Blue Jasmine Parent Review
Despite strong performances, this voyeuristic look at one woman's tragedy may leave even adults feeling let down. You can only take so much pleasure in watching the painful ruination of a life.
Watching Woody Allen’s Blue Jasmine is like being on the sidelines waiting for an inevitable train wreck. When the implosion finally occurs, Allen cuts to black, leaving the audience in the dark as to what ultimately happens to the protagonist Jasmine Francis (Cate Blanchett).
Used to the finest things in life, this beautiful wife of a wealthy businessman (Alec Baldwin) finds her life spiraling out of control when he admits to a string of infidelities and fraudulent investments that results in the couple losing everything. With nowhere to go, Jasmine lands on the doorstep of her younger sister Ginger (Sally Hawkins).
Ginger is everything Jasmine is not. A short, dark-haired single mom with two boys, she works bagging groceries at the local supermarket. He ex-husband Augie (Andrew Dice Clay) can’t move past the fact that his former brother-in-law squandered his lottery winnings on some shady deal. But Ginger has moved on. Despite her humble surroundings (which are still pretty good for a grocery clerk), she has no hard feelings toward her tall, blonde, impeccably dressed older sister even though Jasmine can’t find one nice thing to say about Ginger’s new love interest Chili (Bobby Cannavale). In fact, Jasmine repeatedly tells Ginger she is too good for the grease monkey with a hot-temper.
Set to a typical Woody Allen musical score, Blue Jasmine feels like a modern take on A Street Car Named Desire, Tennessee Williams’ famous stage play (that was also adapted into a classic movie) about another dysfunctional character. Like Blanche in that script, Jasmine seems hell-bent on self-destruction. Popping Xanex pills like candy and never getting too far away from a good stiff drink, she teeters on the edge of sanity for most of the movie.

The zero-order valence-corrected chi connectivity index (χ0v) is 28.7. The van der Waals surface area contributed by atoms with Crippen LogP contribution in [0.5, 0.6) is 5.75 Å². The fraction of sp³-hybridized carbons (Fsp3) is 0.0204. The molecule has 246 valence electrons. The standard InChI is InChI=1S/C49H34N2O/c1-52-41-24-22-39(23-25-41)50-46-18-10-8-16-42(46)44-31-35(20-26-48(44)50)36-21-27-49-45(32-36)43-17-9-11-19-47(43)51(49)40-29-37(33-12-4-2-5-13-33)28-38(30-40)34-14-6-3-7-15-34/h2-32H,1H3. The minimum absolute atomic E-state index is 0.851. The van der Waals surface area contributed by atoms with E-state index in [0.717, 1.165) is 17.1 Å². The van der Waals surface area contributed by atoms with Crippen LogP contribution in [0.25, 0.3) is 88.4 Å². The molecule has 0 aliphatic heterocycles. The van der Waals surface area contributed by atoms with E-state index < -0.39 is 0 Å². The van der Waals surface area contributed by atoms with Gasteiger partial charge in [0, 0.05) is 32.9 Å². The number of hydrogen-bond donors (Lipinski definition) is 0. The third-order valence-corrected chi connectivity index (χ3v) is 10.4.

Only when she catches the attention of a handsome, ambitious man (Peter Sarsgaad) does she try to improve her odds of snagging him with a litany of lies about her past—falsehoods that the audience knows she will never be able to maintain.
It’s almost as if you can hear the engine straining to stay on the tracks as this vulnerable, privileged woman seeks to regain the kind of financial advantage she seems to think she is due. However constant alcohol consumption, frequent profanities (including two sexual expletives), smoking and illegal drug references push this film beyond the parameters of most family viewing.
And despite the film’s meticulous editing and strong performances—especially from Cate Blanchett—this voyeuristic look at one woman’s tragedy may leave even some adults feeling let down. After all, a person can only take so much pleasure in watching the painful ruination of a life.Directed by Woody Allen . Starring Cate Blanchett, Alec Baldwin, Sally Hawkins. Running time: 98 minutes. Theatrical release August 16, 2013. Updated May 28, 2016
Get details on profanity, sex and violence in Blue Jasmine here.
Blue Jasmine Parents Guide
Jasmine accuses Ginger of settling for losers when it comes to her relationships. Should Ginger be content with the treatment she receives from Chili and Augie? How does Hal compare with the men Ginger chooses? What kind of man do you think would be good for Ginger? What about Jasmine?
Despite their similar upbringing, why is Ginger’s life so different from Jasmine’s? Which one of them seems more equipped to deal with life and its challenges? What makes one person more resilient than another?
How is Jasmine’s beauty both a curse and a blessing to her? How does her dependence on alcohol limit her ability to deal with life and move forward?
What does Chili learn about himself and his ability to control his temper? Do you think this understanding will have life changing implications for him, or do you suspect he will fall back into old habits?